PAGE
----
Draft is deep because of underclassmen but also 'immature'
A record 98 underclassmen declared for the draft, creating a deep glut of talented players, some of whom might not be ready for the NFL, according to evaluators.
Texas A&M's Johnny Manziel (left), Central Florida's Blake Bortles (middle) and Louisville's Teddy Bridgewater (right) are the top three quarterbacks in the 2014 NFL draft and all three are underclassmen.
Joe Robbins/Andy Lyons / Getty Images
By Brian Hall
The interest and the spectacle of the NFL Scouting Combine has only increased over the years, with hours of evaluation and talk on TV and radio and the increase in draftniks who offer their opinions on blogs and Twitter.
The focus for NFL teams has risen too.
As more and more underclassmen decide for early entry into the draft, the importance of the combine has increased for NFL teams, who don't get the chance to sit down and talk with the college juniors until the combine.
May's NFL Draft is considered extremely deep this season, in part because of the number of juniors who have declared for the draft. A record 98 players were granted special eligibility for the draft, leaving NFL talent evaluators in a rush to see the early entrants.
"We'll talk to almost every player at the combine," Minnesota Vikings general manager Rick Spielman said. "There is what they call the convention center or train station where our position coaches and our scouts will be over there working, where if they're not in the 60 room then we've got to get in front of them there. We interviewed everybody at the Senior Bowl, got in front of everybody at the Senior Bowl."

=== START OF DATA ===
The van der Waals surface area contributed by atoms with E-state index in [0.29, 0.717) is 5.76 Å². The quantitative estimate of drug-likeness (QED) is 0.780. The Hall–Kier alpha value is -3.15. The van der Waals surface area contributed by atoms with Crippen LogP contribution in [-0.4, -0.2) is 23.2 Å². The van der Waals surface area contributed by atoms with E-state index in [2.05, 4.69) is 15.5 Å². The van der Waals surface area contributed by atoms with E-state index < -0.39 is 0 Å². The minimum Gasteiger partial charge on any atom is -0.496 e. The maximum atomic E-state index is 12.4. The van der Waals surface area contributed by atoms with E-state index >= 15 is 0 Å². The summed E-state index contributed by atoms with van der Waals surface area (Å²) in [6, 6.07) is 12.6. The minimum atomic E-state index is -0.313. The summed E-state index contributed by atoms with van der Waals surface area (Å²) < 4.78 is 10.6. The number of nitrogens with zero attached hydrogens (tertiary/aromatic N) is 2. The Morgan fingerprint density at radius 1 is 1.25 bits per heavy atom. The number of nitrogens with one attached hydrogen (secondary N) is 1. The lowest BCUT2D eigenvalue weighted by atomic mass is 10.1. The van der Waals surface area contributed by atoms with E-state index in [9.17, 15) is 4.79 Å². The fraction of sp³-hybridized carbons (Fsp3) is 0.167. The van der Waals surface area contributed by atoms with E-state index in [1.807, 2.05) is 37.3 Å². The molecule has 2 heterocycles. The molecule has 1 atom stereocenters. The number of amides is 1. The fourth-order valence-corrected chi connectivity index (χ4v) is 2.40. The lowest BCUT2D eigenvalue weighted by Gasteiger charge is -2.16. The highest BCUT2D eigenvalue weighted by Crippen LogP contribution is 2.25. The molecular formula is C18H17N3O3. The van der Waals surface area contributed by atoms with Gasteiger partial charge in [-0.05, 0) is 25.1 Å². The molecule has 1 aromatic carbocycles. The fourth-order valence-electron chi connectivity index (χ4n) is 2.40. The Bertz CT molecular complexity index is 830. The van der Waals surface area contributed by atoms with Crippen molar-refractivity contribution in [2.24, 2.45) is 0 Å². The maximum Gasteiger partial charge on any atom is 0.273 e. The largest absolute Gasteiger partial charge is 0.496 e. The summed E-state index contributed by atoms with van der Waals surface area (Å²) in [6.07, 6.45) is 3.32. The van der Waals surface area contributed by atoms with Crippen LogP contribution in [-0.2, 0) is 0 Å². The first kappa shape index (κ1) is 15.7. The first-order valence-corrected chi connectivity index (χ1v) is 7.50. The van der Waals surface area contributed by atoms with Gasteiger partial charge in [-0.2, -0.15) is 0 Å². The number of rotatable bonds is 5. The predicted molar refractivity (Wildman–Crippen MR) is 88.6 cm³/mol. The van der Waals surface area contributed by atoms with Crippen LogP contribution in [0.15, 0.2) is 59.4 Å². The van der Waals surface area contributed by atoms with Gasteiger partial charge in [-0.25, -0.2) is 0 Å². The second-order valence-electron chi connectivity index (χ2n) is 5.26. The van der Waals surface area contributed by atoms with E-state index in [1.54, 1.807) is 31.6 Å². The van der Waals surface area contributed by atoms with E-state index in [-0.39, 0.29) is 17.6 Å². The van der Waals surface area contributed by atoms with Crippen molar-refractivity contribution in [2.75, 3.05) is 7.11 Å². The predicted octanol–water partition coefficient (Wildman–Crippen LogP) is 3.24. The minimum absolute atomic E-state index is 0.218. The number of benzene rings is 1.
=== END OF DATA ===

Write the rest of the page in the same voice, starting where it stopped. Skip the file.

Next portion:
Over 300 players are attending the combine in Indianapolis these two weeks. And with so many early entrants, there's a lot of work for NFL teams to do. Teams are allowed 60 formal interviews with players, many of which will go to underclassmen after NFL teams had the chance to meet with players at the Senior Bowl.
Spielman and his staff only set their initial draft board two weeks ago, after waiting to hear which juniors would opt for the draft.
"I had to wait until we had all the juniors rated, so we don't get those until we're actually down at the Senior Bowl," Spielman said. "So now we have all the background on the juniors. We've still got a lot of work to do on our crosschecks and things like that. I have a pretty good idea on what our draft board looks like heading down there. So that gives us direction on who you have to interview and you have to spend time on and then where you're going to go in the spring."
Underclassmen of course will play a big part in the draft. The No. 1 overall selection could go to early entrants in defensive end Jadeveon Clowney, Johnny Manziel, Teddy Bridgewater or Blake Bortles. As many as six underclassmen could go by Minnesota's pick at No. 8. More than 30 underclassmen have realistic hopes of hearing their name in the first round.
Minnesota will need to do its due diligence on Manziel, Bridgewater and Bortles should any of them slide to the Vikings at No. 8.